Mantena SK, Katiyar SKGrape seed proanthocyanidins inhibit UV-radiation-induced oxidative stress and activation of MAPK and NF-kappaB signaling in human epidermal keratinocytes. Free Radic Biol Med 40:1603-1614

Department of Dermatology, University of Alabama at Birmingham, Volker Hall 557, 1670 University Boulevard, P.O. Box 202, Birmingham, AL 35294, USA.
Free Radical Biology and Medicine (Impact Factor: 5.74). 06/2006; 40(9):1603-14. DOI: 10.1016/j.freeradbiomed.2005.12.032
Source: PubMed


Solar ultraviolet (UV) radiation-induced oxidative stress has been implicated in various skin diseases. Here, we report the photoprotective effect of grape seed proanthocyanidins (GSPs) on UV-induced oxidative stress and activation of mitogen-activated protein kinase (MAPK) and NF-kappaB signaling pathways using normal human epidermal keratinocytes (NHEK). Treatment of NHEK with GSPs inhibited UVB-induced hydrogen peroxide (H2O2), lipid peroxidation, protein oxidation, and DNA damage in NHEK and scavenged hydroxyl radicals and superoxide anions in a cell-free system. GSPs also inhibited UVB-induced depletion of antioxidant defense components, such as glutathione peroxidase, catalase, superoxide dismutase, and glutathione. As UV-induced oxidative stress mediates activation of MAPK and NF-kappaB signaling pathways, we determined the effects of GSPs on these pathways. Treatment of NHEK with GSPs inhibited UVB-induced phosphorylation of ERK1/2, JNK, and p38 proteins of the MAPK family at the various time points studied. As UV-induced H2O2 plays a major role in activation of MAPK proteins, NHEK were treated with H2O2 with or without GSPs and other known antioxidants, viz. (-)-epigallocatechin-3-gallate, silymarin, ascorbic acid, and N-acetylcysteine. It was observed that H2O2-induced phosphorylation of ERK1/2, JNK, and p38 was decreased by these antioxidants. Under identical conditions, GSPs also inhibited UVB-induced activation of NF-kappaB/p65, which was mediated through inhibition of degradation and activation of IkappaBalpha and IKKalpha, respectively. Together, these results suggest that GSPs could be useful in the attenuation of UV-radiation-induced oxidative stress-mediated skin diseases in human skin.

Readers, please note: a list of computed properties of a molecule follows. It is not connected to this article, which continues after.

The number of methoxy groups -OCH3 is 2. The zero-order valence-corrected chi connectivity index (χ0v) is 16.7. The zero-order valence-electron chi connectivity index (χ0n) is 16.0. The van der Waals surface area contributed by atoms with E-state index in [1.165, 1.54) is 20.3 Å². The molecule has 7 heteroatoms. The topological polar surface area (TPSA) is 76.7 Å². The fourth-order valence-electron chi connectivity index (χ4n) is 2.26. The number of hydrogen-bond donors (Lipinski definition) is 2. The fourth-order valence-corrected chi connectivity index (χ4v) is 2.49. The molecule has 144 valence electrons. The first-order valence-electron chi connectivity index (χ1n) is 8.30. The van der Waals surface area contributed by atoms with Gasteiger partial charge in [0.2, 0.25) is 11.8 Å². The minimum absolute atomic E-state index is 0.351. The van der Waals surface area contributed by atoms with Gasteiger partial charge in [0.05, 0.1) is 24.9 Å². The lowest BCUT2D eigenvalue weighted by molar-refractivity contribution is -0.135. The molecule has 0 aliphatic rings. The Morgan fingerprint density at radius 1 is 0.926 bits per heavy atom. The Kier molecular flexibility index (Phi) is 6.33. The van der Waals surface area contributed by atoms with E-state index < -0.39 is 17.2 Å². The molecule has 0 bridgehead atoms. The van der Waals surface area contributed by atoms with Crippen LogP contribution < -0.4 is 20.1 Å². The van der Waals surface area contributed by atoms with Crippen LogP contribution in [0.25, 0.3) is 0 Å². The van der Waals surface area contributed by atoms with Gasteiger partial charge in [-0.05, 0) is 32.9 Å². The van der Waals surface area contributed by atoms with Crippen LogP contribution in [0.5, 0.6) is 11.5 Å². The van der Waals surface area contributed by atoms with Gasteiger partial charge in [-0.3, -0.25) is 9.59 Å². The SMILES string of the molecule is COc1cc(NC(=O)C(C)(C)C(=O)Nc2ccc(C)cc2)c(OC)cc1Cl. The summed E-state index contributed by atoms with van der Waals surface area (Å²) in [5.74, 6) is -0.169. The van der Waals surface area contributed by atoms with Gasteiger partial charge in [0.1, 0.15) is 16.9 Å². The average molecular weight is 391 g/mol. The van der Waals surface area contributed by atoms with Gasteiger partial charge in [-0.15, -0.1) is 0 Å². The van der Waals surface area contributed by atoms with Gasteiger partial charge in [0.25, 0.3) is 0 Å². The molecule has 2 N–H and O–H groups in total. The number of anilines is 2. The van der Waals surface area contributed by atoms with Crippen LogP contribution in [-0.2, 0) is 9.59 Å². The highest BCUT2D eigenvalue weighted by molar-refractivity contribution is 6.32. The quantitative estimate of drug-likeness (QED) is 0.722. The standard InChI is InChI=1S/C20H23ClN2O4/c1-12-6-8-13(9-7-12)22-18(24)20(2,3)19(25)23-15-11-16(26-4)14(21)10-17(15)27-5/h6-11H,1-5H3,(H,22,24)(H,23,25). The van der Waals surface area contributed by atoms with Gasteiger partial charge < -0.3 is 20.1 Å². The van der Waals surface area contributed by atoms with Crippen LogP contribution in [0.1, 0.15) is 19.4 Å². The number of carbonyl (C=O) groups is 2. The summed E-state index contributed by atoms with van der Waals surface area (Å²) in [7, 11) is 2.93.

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Available from: Sudheer Mantena, Dec 05, 2014
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    • "6C–D). Previous study showed that exposure of UVB radiation resulted in the degradation of IκBα protein and subsequent activation and translocation of NF-κB/p65 to the nucleus (Mantena and Katiyar, 2006). To study the inhibitory effect of C3G on UVB-induced degradation of IκBα, we determined the cytoplasmic level of IκBα protein expression. "
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    • "GSP's also inhibit phosphorylation of ERK1/2, JNK, p38 and proteins of MAPK family, as well as UVB-induced activation of NF-B/p65. These results suggest that GSP may attenuate UV-induced oxidative stress in human skin Mantena andKatiyar (2006)Green tea extract a Green tea extract enhances skin photoprotection through anti-inflammatory, antioxidant, and DNA repair mechanisms. In mice stimulated by psoralen and UVA (a quite common psoriasis treatment), orally-administered green tea extract inhibited c-fos and p53 protein accumulation. "
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    • "Mantena and Katiyar [54] attempted to define the photoprotective mechanism of action of GSPs. Researchers observed that in vitro treatment of NHEK with GSPs resulted in the prevention of UVB-induced depletion of antioxidant defense enzymes (GPx, catalase, SOD, and GSH) and H2O2 production. "
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